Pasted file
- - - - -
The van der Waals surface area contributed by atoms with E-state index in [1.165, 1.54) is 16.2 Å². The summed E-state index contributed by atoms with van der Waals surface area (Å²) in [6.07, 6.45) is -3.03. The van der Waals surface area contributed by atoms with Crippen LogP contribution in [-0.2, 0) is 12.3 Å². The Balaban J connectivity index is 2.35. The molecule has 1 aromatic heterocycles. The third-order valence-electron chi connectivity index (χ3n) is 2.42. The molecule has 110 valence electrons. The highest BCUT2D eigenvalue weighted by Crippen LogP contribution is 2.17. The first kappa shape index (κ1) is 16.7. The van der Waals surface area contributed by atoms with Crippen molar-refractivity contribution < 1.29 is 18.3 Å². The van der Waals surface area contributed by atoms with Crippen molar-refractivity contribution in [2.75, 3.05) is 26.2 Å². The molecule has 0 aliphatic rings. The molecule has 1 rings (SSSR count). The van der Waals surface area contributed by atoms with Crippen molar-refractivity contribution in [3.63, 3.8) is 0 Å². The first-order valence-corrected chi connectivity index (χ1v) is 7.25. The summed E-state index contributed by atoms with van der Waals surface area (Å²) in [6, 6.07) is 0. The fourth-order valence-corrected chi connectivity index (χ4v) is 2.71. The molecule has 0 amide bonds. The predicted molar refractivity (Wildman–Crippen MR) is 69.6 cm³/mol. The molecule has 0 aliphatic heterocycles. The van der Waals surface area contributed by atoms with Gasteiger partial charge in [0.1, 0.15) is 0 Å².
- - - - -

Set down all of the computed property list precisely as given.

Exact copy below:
The van der Waals surface area contributed by atoms with E-state index in [1.165, 1.54) is 16.2 Å². The summed E-state index contributed by atoms with van der Waals surface area (Å²) in [6.07, 6.45) is -3.03. The van der Waals surface area contributed by atoms with Crippen LogP contribution in [-0.2, 0) is 12.3 Å². The Balaban J connectivity index is 2.35. The molecule has 1 aromatic heterocycles. The third-order valence-electron chi connectivity index (χ3n) is 2.42. The molecule has 110 valence electrons. The highest BCUT2D eigenvalue weighted by Crippen LogP contribution is 2.17. The first kappa shape index (κ1) is 16.7. The van der Waals surface area contributed by atoms with Crippen molar-refractivity contribution < 1.29 is 18.3 Å². The van der Waals surface area contributed by atoms with Crippen molar-refractivity contribution in [2.75, 3.05) is 26.2 Å². The molecule has 0 aliphatic rings. The molecule has 1 rings (SSSR count). The van der Waals surface area contributed by atoms with Crippen molar-refractivity contribution in [3.63, 3.8) is 0 Å². The first-order valence-corrected chi connectivity index (χ1v) is 7.25. The summed E-state index contributed by atoms with van der Waals surface area (Å²) in [6, 6.07) is 0. The fourth-order valence-corrected chi connectivity index (χ4v) is 2.71. The molecule has 0 amide bonds. The predicted molar refractivity (Wildman–Crippen MR) is 69.6 cm³/mol. The molecule has 0 aliphatic heterocycles. The van der Waals surface area contributed by atoms with Gasteiger partial charge in [0.1, 0.15) is 0 Å².